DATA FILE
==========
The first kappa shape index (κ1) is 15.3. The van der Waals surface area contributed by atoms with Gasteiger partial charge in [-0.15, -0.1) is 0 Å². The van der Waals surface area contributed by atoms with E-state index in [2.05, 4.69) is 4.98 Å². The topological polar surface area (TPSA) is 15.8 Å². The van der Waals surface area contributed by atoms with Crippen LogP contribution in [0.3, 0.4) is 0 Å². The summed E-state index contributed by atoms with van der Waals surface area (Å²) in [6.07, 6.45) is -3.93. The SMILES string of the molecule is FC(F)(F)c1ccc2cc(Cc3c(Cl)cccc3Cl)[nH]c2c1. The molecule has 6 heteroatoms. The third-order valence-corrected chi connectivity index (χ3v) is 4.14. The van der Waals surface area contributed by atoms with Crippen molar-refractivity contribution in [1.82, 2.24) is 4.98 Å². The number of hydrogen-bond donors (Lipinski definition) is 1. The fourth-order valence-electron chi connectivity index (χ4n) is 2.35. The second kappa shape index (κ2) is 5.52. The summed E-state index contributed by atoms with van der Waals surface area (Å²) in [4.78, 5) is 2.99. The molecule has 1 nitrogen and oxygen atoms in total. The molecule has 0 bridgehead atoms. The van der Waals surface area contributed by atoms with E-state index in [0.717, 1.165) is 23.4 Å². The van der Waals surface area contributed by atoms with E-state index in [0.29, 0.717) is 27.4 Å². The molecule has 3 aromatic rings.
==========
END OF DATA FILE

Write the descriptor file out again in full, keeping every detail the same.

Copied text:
The first kappa shape index (κ1) is 15.3. The van der Waals surface area contributed by atoms with Gasteiger partial charge in [-0.15, -0.1) is 0 Å². The van der Waals surface area contributed by atoms with E-state index in [2.05, 4.69) is 4.98 Å². The topological polar surface area (TPSA) is 15.8 Å². The van der Waals surface area contributed by atoms with Crippen LogP contribution in [0.3, 0.4) is 0 Å². The summed E-state index contributed by atoms with van der Waals surface area (Å²) in [6.07, 6.45) is -3.93. The SMILES string of the molecule is FC(F)(F)c1ccc2cc(Cc3c(Cl)cccc3Cl)[nH]c2c1. The molecule has 6 heteroatoms. The third-order valence-corrected chi connectivity index (χ3v) is 4.14. The van der Waals surface area contributed by atoms with Crippen molar-refractivity contribution in [1.82, 2.24) is 4.98 Å². The number of hydrogen-bond donors (Lipinski definition) is 1. The fourth-order valence-electron chi connectivity index (χ4n) is 2.35. The second kappa shape index (κ2) is 5.52. The summed E-state index contributed by atoms with van der Waals surface area (Å²) in [4.78, 5) is 2.99. The molecule has 1 nitrogen and oxygen atoms in total. The molecule has 0 bridgehead atoms. The van der Waals surface area contributed by atoms with E-state index in [0.717, 1.165) is 23.4 Å². The van der Waals surface area contributed by atoms with E-state index in [0.29, 0.717) is 27.4 Å². The molecule has 3 aromatic rings.